Woodstock, VT: On Saturday May 12, 2018, the Horizons Observatory will host a star party in partnership with the Springfield Telescope Makers (STM) of the Stellafane Observatory and Marsh-Billings-Rockefeller National Historical Park. The event will be located at the Horizons Observatory at Prosper Valley School (1071 Pomfret Road, Pomfret, Vermont) and will free and open to the public.
At 8:30 pm Rob Hanson (co-director of the Horizons Observatory) will make a 30 minute presentation entitled A Cosmic Sense of Place. At 9:00 pm, members of the Springfield Telescope Makers will have a variety of telescopes, many of them handmade, set up on the grounds and will be aiming them at a variety of deep-sky objects such as galaxies, nebulae, star clusters and planets for visitors to explore and enjoy. Rangers will also have an activity booth for astronomy-based junior ranger activities.
The event will occur regardless of weather. In the event of rain or heavy clouds, night sky viewing may not be possible but the presentation will happen regardless of weather.
Attending a night sky viewing event comes with some etiquette conventions that may be unfamiliar to first-time attendees but which enhance viewing conditions for everyone. Most importantly, bright, white lights are discouraged at night sky viewing events; bright lights ruin your night vision and the night vision of those around you. Attendees are encouraged to bring a red-light flashlight or a flashlight with a red lens or with a red piece of plastic covering the bulb. There will be a limited number of red glow sticks available for those without a red flashlight. Even with red lenses, use your light sparingly; on a clear night, your eyes will adjust quickly to the dark conditions. It is also important to remember that telescopes are expensive and that many of the telescopes at this event are hand-crafted and difficult to replace. Please follow the instructions of the STM member staffing the scope you are looking through. And finally, ask lots of questions. The amateur astronomers who are bringing their telescopes to this event love the night sky and sharing it with others.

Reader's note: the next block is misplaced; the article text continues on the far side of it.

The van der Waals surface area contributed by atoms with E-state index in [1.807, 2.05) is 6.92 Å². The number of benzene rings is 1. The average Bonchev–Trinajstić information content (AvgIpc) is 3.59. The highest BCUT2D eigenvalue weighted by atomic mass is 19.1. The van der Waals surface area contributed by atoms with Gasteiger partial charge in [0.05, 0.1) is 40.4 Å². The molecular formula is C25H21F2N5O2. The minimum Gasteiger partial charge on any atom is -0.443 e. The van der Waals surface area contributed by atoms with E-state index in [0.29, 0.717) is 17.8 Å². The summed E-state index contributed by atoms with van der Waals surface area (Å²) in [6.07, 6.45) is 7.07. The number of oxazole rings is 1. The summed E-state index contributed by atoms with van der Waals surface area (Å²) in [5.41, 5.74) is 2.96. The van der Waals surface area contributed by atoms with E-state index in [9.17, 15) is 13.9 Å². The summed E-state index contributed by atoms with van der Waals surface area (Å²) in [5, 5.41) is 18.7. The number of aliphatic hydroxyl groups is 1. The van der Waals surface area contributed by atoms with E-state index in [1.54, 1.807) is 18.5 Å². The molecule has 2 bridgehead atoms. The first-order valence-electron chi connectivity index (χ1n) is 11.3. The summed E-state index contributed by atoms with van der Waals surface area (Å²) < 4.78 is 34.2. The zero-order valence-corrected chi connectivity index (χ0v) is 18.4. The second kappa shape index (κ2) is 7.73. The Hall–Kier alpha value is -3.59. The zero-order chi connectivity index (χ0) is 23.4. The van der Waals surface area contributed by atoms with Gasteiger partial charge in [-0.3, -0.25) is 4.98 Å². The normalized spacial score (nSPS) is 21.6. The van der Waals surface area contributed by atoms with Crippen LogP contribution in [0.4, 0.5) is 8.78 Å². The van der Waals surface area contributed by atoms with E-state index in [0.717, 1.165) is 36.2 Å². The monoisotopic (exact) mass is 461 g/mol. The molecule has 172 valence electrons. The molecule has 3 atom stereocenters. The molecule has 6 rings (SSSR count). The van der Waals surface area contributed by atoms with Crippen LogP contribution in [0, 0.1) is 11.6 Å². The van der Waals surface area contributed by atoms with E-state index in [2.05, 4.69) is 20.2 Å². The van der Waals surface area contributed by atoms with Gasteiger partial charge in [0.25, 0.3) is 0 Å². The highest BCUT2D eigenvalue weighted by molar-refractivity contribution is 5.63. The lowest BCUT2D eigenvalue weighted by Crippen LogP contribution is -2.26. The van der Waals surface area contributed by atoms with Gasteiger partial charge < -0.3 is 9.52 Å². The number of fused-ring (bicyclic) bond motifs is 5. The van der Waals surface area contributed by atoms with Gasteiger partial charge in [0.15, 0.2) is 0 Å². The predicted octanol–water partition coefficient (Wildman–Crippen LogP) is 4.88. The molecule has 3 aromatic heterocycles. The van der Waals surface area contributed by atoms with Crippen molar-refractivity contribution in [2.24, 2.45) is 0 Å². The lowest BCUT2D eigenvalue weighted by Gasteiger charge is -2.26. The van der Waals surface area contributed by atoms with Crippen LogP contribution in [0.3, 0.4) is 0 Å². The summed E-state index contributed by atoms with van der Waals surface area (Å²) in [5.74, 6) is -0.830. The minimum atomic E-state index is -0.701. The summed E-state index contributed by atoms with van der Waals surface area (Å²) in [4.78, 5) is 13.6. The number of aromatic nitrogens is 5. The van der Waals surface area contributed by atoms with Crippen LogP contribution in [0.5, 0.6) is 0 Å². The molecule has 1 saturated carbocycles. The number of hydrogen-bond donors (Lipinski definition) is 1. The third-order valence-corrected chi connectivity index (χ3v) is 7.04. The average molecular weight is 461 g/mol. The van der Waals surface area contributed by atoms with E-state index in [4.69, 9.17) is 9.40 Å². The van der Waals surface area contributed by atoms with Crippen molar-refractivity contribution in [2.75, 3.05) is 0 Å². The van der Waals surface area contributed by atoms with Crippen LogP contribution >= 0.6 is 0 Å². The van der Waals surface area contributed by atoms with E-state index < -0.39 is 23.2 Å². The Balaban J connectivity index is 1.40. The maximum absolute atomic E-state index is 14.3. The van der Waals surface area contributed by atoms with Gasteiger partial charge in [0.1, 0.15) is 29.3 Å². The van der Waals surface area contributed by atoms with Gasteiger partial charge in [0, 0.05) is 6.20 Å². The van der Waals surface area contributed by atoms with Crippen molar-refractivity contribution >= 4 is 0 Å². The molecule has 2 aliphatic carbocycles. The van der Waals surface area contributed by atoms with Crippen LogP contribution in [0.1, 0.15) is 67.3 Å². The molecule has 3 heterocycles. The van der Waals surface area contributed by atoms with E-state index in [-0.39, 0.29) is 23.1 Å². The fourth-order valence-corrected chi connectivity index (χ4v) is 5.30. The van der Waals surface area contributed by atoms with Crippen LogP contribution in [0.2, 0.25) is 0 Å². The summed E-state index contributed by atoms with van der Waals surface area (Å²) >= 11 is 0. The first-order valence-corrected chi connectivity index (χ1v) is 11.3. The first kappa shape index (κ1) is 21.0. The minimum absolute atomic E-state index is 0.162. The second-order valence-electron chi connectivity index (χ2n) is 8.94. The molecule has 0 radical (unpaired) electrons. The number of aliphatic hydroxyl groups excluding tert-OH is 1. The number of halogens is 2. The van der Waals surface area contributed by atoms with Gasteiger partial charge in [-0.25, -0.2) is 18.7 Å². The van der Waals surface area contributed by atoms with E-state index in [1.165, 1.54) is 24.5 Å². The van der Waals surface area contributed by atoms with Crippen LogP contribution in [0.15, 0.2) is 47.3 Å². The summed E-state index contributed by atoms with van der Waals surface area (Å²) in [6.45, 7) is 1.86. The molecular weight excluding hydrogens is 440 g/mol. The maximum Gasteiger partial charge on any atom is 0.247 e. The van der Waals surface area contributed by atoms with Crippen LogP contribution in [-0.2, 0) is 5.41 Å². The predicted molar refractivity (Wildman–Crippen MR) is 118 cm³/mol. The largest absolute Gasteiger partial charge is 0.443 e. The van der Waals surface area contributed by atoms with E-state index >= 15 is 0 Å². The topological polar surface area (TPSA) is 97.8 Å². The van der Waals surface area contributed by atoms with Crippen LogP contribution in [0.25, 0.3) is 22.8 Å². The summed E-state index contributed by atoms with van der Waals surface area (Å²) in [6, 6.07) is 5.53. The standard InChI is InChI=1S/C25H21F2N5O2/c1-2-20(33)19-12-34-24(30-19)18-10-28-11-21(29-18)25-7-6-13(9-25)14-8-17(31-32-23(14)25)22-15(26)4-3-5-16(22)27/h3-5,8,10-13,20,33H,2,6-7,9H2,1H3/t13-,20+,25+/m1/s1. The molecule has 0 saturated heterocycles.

The Horizons Observatory was founded in the summer of 2004 with a vision of creating a small astronomical observatory to serve local schools and the general public as a resource for science education in the greater Woodstock area. To this end, ongoing stargazing events are hosted by the Horizons Observatory throughout the year. (To be placed on the Horizons listserve, simply go to www.horizonsobservatory.org, click on “Blog”, type in your email address in the space provided, and click “Submit”.) As well, local students have taken over one hundred stunning photographs of galaxies, nebulae, planets, and globular clusters under the guidance of local docents. These images may be viewed in the gallery section on the Horizons Observatory website.